The Daily Dispatch: December 5, 1860., [Electronic resource], Lord Palmerston on the Prince's visit. (search)
trust, are long destined to bind together that mother country. [Hear, hear.] But we had not an equal right to expect that when his Royal Highness visited the United States he would be received with anything more than the courtesy which civilized nations accord to distinguished members of the reigning family of another country. B the heartfelt kindness, the generous hospitality, and I may say the enthusiastic delight with which that illustrious Prince was welcomed by our cousins in the United States. [Cheers.] They have shown themselves, indeed, to be a noble and generous people-- they have shown that they have not forgotten the common stock from which th and had been a citizen of their own Republic. [Cheers.] I trust, gentlemen, that the remembrance of the generous kindness thus exhibited by the people of the United States will ever be cherished by the people of these kingdoms. I believe the memory of the Prince's visit will long survive in the breasts of the American nation, an
ners on the revision of the laws of the State, with instructions to report whether the present law upon the rendition of fugitive slaves is in conflict with the Constitution of the United States. The commissioners of revision who are to take the matter in charge are ex-Judges Milo L. Bennett, Pierpont and Isham, and Hon. Andrew Tracy, formerly member of Congress — all known to be men of strong conservative tendencies. Views of a Republican Governor. Mr. Curtin, the Governor elect of Pennsylvania, made a speech in Philadelphia on Saturday evening, during which he referred to the nullifying laws of that State. The speaker doubted whether any of her legislative enactments interfered with the statutes of the United States; but if they did, the principle was maintained that they should be immediately repealed. While Pennsylvania thus yielded to the National Government, she expected every State, both North and South, to be as faithful as herself to constitutional obligations.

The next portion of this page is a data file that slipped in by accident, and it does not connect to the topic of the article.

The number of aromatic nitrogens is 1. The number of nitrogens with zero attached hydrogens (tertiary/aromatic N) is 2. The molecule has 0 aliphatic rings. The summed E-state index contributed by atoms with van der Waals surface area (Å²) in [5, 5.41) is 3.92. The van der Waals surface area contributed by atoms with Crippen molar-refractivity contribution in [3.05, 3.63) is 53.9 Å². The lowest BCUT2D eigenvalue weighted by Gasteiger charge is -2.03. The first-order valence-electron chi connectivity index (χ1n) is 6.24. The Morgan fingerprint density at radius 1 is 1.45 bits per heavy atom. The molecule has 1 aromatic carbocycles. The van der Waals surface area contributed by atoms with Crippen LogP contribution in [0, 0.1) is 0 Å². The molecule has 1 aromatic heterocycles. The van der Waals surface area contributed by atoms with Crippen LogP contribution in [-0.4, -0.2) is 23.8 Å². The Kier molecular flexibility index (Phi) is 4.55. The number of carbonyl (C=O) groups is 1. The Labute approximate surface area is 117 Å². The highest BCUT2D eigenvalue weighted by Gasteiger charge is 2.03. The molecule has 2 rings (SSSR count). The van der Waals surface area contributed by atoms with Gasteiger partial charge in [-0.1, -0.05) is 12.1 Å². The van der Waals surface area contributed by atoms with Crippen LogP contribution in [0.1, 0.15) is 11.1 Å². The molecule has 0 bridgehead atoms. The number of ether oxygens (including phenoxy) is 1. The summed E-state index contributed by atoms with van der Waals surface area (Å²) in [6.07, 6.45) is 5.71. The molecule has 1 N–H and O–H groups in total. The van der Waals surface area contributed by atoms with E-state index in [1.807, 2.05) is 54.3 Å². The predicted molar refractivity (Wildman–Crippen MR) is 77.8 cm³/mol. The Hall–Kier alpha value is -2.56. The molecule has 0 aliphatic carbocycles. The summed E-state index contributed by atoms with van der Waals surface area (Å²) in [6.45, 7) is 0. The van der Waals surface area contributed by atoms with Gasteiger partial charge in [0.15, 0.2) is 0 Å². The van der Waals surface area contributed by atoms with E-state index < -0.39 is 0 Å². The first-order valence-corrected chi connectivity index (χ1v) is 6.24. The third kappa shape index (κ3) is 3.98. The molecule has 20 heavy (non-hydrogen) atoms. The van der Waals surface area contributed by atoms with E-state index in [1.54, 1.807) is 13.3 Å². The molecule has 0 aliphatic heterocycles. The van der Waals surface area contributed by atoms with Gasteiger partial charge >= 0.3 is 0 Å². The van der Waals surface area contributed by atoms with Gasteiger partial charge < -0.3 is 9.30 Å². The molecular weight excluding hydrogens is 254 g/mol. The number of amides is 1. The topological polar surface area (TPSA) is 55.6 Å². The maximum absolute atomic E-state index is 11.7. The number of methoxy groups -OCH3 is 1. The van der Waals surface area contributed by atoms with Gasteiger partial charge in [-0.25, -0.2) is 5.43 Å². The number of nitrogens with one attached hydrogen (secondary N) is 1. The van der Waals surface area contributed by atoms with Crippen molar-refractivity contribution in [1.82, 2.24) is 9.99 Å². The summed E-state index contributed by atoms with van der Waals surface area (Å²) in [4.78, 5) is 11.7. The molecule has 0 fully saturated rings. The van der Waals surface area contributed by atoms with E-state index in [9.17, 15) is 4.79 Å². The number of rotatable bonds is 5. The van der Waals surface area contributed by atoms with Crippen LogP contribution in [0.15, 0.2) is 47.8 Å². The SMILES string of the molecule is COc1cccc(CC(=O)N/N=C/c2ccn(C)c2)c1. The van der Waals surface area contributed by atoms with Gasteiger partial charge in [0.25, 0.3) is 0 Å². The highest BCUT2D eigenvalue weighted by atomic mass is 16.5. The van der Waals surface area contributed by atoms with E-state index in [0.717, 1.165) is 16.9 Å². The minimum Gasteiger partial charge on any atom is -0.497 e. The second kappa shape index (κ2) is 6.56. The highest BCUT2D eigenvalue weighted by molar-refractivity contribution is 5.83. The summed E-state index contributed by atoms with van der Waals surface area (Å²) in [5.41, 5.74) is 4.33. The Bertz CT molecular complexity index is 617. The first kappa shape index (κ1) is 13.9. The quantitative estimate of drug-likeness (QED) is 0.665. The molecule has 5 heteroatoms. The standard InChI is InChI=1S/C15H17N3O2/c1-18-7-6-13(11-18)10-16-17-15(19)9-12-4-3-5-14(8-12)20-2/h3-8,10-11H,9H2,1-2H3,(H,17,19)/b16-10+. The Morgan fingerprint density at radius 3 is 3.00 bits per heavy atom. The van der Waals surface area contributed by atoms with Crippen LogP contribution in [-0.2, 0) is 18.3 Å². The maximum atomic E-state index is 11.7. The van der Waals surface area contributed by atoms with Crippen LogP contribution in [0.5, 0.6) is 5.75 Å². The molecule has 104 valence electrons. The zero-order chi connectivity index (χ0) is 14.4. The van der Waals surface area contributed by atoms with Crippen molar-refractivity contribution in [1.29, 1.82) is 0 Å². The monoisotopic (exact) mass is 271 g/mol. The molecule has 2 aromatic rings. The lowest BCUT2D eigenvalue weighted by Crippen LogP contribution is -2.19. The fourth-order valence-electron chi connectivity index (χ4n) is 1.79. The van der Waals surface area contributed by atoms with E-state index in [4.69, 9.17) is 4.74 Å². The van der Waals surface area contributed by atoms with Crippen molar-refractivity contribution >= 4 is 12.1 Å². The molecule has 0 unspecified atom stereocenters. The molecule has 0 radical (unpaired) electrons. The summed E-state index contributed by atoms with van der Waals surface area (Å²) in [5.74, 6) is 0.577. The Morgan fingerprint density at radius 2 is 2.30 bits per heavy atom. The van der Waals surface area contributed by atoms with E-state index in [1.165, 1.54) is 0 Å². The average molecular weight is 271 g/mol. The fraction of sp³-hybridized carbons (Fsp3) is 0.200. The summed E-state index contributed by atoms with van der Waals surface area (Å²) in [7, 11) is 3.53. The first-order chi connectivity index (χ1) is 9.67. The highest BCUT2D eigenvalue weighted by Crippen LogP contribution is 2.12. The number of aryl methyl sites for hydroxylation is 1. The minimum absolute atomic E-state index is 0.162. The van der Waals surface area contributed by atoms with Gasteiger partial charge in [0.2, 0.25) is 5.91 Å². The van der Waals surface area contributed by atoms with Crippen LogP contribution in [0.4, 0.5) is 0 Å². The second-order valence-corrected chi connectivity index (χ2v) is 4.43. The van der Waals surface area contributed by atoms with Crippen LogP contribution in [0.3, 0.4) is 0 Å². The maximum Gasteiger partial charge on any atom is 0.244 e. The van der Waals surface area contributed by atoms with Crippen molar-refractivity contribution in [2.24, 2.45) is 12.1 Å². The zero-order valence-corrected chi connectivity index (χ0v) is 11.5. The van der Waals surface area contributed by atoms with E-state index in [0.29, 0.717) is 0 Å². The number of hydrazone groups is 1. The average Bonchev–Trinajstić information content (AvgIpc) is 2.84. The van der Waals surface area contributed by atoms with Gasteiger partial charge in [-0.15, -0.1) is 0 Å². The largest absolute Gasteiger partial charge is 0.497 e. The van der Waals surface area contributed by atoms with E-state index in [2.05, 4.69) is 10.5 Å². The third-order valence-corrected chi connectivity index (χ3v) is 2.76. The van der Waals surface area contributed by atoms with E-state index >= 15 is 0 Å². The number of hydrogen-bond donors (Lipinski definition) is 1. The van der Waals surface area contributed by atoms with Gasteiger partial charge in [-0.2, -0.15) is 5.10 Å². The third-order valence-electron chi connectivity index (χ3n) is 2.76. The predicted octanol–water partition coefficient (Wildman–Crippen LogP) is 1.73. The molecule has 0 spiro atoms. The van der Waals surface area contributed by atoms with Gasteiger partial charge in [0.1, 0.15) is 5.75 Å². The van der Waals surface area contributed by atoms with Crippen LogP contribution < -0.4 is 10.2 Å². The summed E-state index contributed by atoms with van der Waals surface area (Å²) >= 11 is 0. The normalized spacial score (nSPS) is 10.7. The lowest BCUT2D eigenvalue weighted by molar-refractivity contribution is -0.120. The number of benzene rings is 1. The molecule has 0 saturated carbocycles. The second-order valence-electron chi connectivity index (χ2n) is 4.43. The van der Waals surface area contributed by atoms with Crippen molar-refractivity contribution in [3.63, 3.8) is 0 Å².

Acquitted. --In the U. S. Court, yesterday, Judge Hallyburton presiding, John Gaskins, a lad, charged with purloining letters from the Richmond post-office, directed to Rev. A. E. Dickinson, was put on trial, and after a full hearing, the jury brought in a verdict of "not guilty." P. H. Avlett, Esq., appeared for the United States, and Gen. T. P. August and N. A. Sturdivant, Esq., as counsel for the accused.
I communicate the fact, that, since the date of my last annual message, not a single slave has been imported into the United States in violation of the laws prohibiting the African slave trade. This statement is founded upon a thorough examination e public sentiment which no exists against the crime of setting on foot military expeditions within the limits of the United States, to proceed from thence and make war upon the people of unoffending States, with whom we are at peace. In this respeent of the same day throughout the Union for holding the election of electors for President and Vice President of the United States. My attention was earnestly directed to this subject from the act, that the 35th Congress to minuted on the 2d Marchthe Mexican government previous to the treaty of cession. The successful opposition to these claims has saved to the United States public property worth many millions of dollars, and to individuals holding title under them to at least an equal amou